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Talking 'The LEGO Movie' with Directors Phil Lord and Chris Miller

Photo of Bill Desowitz By Bill Desowitz | Thompson on Hollywood February 7, 2014 at 4:15PM

There's more than meets the eye in "The LEGO Movie." It's not only smart and witty but it also explores the essence of LEGO and Master Building and, finally, storytelling in a Pirandello-like way. I spoke with directors Phil Lord and Chris Miller (at LEGOLAND, of course) about making a subversive movie at Warner Bros. that pokes fun of studios, franchises and safe storytelling.
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'The LEGO Movie'
'The LEGO Movie'

There's more than meets the eye in "The LEGO Movie." It's not only smart and witty but it also explores the essence of LEGO and Master Building and, finally, storytelling in a Pirandello-like way. I spoke with directors Phil Lord and Chris Miller (at LEGOLAND, of course) about making a subversive movie at Warner Bros. that pokes fun of studios, franchises and safe storytelling.

Bill Desowitz: You've managed to make a subversive studio movie with an anti-commercial message. And as long as it's a big hit, it's win-win.

Phil Lord: Yeah, everybody wins.

And it reminded me of a bigger "Clone High."

Chris Miller: Yeah, for sure. It's like bringing in a lot of weird characters that don't belong.

PL: If you think about it, we haven't evolved at all as filmmakers -- we're just doing the same bit.

But this is a lot more complicated with so much detail.

PL: Yes, we were mixing the movie and we would go...

CM: I didn't remember seeing this in the background and I must've approved it 10 times.

PL: Wasn't it like a pig falls off of the train and then lands on the ground and then explodes into a bunch of sausages.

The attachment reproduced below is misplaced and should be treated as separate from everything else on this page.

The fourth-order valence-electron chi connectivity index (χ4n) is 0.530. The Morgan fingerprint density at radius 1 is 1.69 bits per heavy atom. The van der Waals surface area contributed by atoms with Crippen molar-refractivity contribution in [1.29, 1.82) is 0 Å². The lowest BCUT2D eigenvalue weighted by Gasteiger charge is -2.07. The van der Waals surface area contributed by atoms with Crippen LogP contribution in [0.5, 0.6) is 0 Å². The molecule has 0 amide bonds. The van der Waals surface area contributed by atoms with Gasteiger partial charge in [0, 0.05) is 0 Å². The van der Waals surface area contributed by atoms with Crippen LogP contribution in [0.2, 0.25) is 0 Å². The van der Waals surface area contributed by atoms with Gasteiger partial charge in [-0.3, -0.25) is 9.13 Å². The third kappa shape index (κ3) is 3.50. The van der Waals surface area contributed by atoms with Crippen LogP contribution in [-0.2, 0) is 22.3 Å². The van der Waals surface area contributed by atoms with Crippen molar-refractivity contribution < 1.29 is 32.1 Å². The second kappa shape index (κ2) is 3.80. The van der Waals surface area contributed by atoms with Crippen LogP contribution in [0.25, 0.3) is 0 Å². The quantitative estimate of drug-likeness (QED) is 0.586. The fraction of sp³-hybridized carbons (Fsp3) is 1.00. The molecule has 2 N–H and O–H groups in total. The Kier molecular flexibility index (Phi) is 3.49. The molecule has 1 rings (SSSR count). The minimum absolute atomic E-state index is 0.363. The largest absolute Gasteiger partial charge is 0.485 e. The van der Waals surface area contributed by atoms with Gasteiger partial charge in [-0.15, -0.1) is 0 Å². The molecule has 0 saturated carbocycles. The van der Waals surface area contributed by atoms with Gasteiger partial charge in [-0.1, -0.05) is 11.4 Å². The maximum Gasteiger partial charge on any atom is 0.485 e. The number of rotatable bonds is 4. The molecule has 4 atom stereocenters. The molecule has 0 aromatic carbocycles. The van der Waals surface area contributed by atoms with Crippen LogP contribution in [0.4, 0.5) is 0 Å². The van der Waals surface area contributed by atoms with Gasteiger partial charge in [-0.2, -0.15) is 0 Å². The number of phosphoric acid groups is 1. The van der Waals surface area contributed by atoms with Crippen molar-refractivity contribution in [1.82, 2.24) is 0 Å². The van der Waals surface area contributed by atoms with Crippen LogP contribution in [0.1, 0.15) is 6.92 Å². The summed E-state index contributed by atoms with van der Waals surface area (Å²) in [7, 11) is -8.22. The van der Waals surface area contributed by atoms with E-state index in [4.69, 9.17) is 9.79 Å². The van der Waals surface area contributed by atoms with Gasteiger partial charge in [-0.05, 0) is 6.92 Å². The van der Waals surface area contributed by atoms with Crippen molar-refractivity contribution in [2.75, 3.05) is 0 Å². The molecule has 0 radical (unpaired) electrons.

How many gags are there?

CM: I don't know how many gags per minute there are.

PL: You encourage people to add stuff from their own lives and you just get this big grab bag and everybody's in the pool. And then it really messes you up at the mix because you have to decide what's important.

CM: As long as your eye isn't so distracted, you don't know where to look. But you're definitely rewarded on multiple viewings.

Read the rest of this interview over at Animation Scoop.

This article is related to: Interviews, Interviews , The Lego Movie


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Thompson on Hollywood

Born and raised in Manhattan, Anne Thompson grew up going to the Thalia and The New Yorker and wound up at grad Cinema Studies at NYU. She worked at United Artists and Film Comment before heading west as that magazine's west coast editor. She wrote for the LA Weekly, Sight and Sound, Empire, The New York Times and Entertainment Weekly before serving as West Coast Editor of Premiere. She wrote for The Washington Post, The London Observer, Wired, More, and Vanity Fair, and did staff stints at The Hollywood Reporter and Variety. She eventually took her blog Thompson on Hollywood to Indiewire. She taught film criticism at USC Critical Studies, and continues to host the fall semester of “Sneak Previews” for UCLA Extension.